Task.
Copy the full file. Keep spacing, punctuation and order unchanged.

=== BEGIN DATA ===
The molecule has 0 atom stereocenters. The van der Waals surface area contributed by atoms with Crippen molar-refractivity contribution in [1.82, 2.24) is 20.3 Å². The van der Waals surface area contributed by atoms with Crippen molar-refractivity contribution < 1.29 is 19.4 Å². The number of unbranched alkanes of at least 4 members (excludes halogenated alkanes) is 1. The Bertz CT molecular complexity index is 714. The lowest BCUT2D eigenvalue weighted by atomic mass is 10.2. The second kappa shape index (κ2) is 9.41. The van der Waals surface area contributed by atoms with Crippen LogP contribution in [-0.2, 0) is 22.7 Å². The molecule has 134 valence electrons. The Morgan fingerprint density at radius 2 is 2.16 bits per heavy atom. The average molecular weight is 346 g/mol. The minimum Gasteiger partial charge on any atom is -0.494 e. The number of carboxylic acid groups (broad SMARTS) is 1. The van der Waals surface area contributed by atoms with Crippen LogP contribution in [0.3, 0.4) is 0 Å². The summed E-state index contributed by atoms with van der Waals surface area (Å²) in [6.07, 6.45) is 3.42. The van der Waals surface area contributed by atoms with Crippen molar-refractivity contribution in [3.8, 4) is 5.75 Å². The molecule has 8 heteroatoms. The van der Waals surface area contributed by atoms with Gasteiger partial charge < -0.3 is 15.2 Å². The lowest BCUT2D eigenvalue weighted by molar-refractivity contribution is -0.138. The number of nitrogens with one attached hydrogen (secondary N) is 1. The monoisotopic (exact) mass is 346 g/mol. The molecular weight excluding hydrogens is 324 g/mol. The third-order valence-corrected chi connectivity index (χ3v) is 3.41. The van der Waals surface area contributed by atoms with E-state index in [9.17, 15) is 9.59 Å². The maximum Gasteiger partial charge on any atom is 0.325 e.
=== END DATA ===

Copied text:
The molecule has 0 atom stereocenters. The van der Waals surface area contributed by atoms with Crippen molar-refractivity contribution in [1.82, 2.24) is 20.3 Å². The van der Waals surface area contributed by atoms with Crippen molar-refractivity contribution < 1.29 is 19.4 Å². The number of unbranched alkanes of at least 4 members (excludes halogenated alkanes) is 1. The Bertz CT molecular complexity index is 714. The lowest BCUT2D eigenvalue weighted by atomic mass is 10.2. The second kappa shape index (κ2) is 9.41. The van der Waals surface area contributed by atoms with Crippen LogP contribution in [-0.2, 0) is 22.7 Å². The molecule has 134 valence electrons. The Morgan fingerprint density at radius 2 is 2.16 bits per heavy atom. The average molecular weight is 346 g/mol. The minimum Gasteiger partial charge on any atom is -0.494 e. The number of carboxylic acid groups (broad SMARTS) is 1. The van der Waals surface area contributed by atoms with Crippen LogP contribution in [0.3, 0.4) is 0 Å². The summed E-state index contributed by atoms with van der Waals surface area (Å²) in [6.07, 6.45) is 3.42. The van der Waals surface area contributed by atoms with Crippen molar-refractivity contribution in [3.8, 4) is 5.75 Å². The molecule has 8 heteroatoms. The van der Waals surface area contributed by atoms with Gasteiger partial charge < -0.3 is 15.2 Å². The lowest BCUT2D eigenvalue weighted by molar-refractivity contribution is -0.138. The number of nitrogens with one attached hydrogen (secondary N) is 1. The monoisotopic (exact) mass is 346 g/mol. The molecular weight excluding hydrogens is 324 g/mol. The third-order valence-corrected chi connectivity index (χ3v) is 3.41. The van der Waals surface area contributed by atoms with E-state index in [9.17, 15) is 9.59 Å². The maximum Gasteiger partial charge on any atom is 0.325 e.